Let us travel back to a more innocent time in the strip's history, a time when Farley was still alive and April was but a troublesome toddler. A time when Lynn Johnston got her third animated special . . . let us go back to A Christmas Angel
Our story opens with John, Mike, and Liz bringing home a fresh-cut Christmas tree. The plan is to surprise Elly by having it all set up by the time she notices. It's a bit tall for the living room, so Mike retrieves a saw to level it off.
Naturally, Elly's attention is drawn by the sawing noises and the trail of pine needles and sawdust leading to the living room and thus she doesn't even pretend to be pleased by this development. She just looks depressed while toddler April (in a carrier) pats stray needles into her hair.
Liz wants to decorate the tree, no one else does. It isn't even a "Maybe later" situation, they just show no interest in putting up the decorations. So John says sure, she can decorate it herself. Elly dumps toddler April on Liz at the same time. Liz tethers the baby out of range of the breakables and gets to work. Just as she finishes, April breaks free and smashes a glass angel. Liz knocks over the tree and has a nasty fall trying to grab the angel and/or April in time. Elly immediately appears and rather than saying anything about "Are you hurt?" or "Was anyone cut by the glass?" she immediately got after Elizabeth for breaking the old and valuable and absolute favorite Christmas decoration(holding a shard of glass in one hand and April in the other, making no move to stop April from grabbing at the broken piece). Of course, it was entirely Liz's fault because an eleven-year-old should be held completely responsible for the constant monitoring of a toddler.
Liz was also told by Mike that she couldn't go shoveling driveways for extra cash with him because she was too scrawny to lift a shovel. Then he went out with the snow blower, rendering his argument about needing the strength to lift a shovel moot.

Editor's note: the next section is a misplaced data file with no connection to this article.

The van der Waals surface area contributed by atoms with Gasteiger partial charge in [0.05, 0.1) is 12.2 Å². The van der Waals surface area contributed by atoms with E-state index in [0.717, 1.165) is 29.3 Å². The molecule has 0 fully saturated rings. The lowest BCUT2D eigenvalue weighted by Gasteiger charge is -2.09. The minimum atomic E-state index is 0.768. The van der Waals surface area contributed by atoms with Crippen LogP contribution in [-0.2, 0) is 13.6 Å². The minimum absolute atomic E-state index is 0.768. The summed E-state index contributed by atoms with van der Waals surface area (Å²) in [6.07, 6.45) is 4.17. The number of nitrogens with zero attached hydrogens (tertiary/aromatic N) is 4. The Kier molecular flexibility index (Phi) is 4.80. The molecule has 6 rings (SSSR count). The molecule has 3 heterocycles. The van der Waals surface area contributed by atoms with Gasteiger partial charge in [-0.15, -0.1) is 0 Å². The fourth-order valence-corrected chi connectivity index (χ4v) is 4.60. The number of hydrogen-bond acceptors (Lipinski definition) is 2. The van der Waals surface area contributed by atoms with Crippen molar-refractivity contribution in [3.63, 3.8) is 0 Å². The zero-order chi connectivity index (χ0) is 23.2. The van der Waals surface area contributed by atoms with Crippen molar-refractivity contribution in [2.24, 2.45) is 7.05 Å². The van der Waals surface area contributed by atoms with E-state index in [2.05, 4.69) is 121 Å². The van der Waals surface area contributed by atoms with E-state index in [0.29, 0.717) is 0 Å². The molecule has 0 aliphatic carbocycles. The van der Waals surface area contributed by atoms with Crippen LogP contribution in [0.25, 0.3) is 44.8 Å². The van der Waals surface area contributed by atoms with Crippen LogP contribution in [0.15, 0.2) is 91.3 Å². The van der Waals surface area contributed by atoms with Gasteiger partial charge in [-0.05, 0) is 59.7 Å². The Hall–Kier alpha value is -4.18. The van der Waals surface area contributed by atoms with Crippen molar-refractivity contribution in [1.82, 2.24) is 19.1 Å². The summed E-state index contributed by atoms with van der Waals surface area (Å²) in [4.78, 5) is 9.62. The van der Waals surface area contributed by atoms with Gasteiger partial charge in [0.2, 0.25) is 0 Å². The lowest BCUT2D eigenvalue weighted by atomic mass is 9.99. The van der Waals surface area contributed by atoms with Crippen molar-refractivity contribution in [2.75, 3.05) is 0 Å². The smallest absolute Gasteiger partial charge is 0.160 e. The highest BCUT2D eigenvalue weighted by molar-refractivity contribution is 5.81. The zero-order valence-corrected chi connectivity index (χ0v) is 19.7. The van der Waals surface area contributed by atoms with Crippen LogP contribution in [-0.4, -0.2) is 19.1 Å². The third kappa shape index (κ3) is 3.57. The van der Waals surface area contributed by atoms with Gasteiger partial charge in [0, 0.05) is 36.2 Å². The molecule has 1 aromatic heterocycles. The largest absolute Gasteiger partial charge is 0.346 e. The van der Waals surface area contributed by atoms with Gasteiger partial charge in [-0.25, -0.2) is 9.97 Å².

Mike's subplot involves him somehow getting twenty bucks per driveway cleared despite there only being about an inch of snow on the ground, then listening to the guy who I'm pretty sure worked at a jewelry store that Christmas is a time to splurge on loved ones and bought everyone else presents (including a $120 necklace for Elly) instead of getting the clothes and CDs he wanted for himself.
Later, Elizabeth decides she can make it up to Elly by making a replacement angel out of construction paper. April wanders in unsupervised and Liz good-naturedly lets her play with some of the paper scraps on the floor next to her. John comes in and yells at Liz for not watching April and letting her get into a mess. It should be noted that April has thus far been the only one not to yell at Liz or greet her with anything but a smile.
Annoyed by her family, Elizabeth heads out sledding with her friends; the other kids didn't want her with them, so she goes off on her own, down a trail she didn't notice had a 'No sledding' sign up.. She hits an icy patch(a frozen-over river), runs into a tree, and gets knocked out for a few hours.
The ice over the river begins to break up, leaving her hat on the other side of the water and the path she took to get there impassable.
When she comes to, it's nearly dark, and she's not quite sure where she is. She just walks aimlessly until she finds a warmly-lit log cabin with a woman outside feeding the birds. The nice old lady invites her in to warm up. There's acknowledgement of how you shouldn't talk to strangers, but the woman makes it clear her priority is to get Liz home.
Elizabeth figured meh, it's this or hypothermia and home is crap, so she goes in for hot chocolate and a chair by the fire. The woman has a nice chat with her about how it can suck when you're viewed as old enough to get the blame but young enough not to get the credit.
Meanwhile, her absence has been noticed, and John and Mike discover Liz's hat by the river and are understandably freaked -- they think she's in the river. Shades of April's near-drowning.
The woman helps Liz accept the role of the middle child, telling her the nice things her parents never attempted to, then helps her get home safe and sound.
Elizabeth greets Farley, figures everyone else went out for something, then heads upstairs. The family returns home, in a total panic for not finding Liz, and start to call 911. Liz hears the panic and comes downstairs to see what the fuss is about. Everyone suddenly appreciates her due to having thought she was possibly dead.
So, uh, the moral of the story is that it's okay if no one makes positive acknowledgement of your existance unless they thought you were dead. That or, "If you don't think anyone appreciates you, fake your death."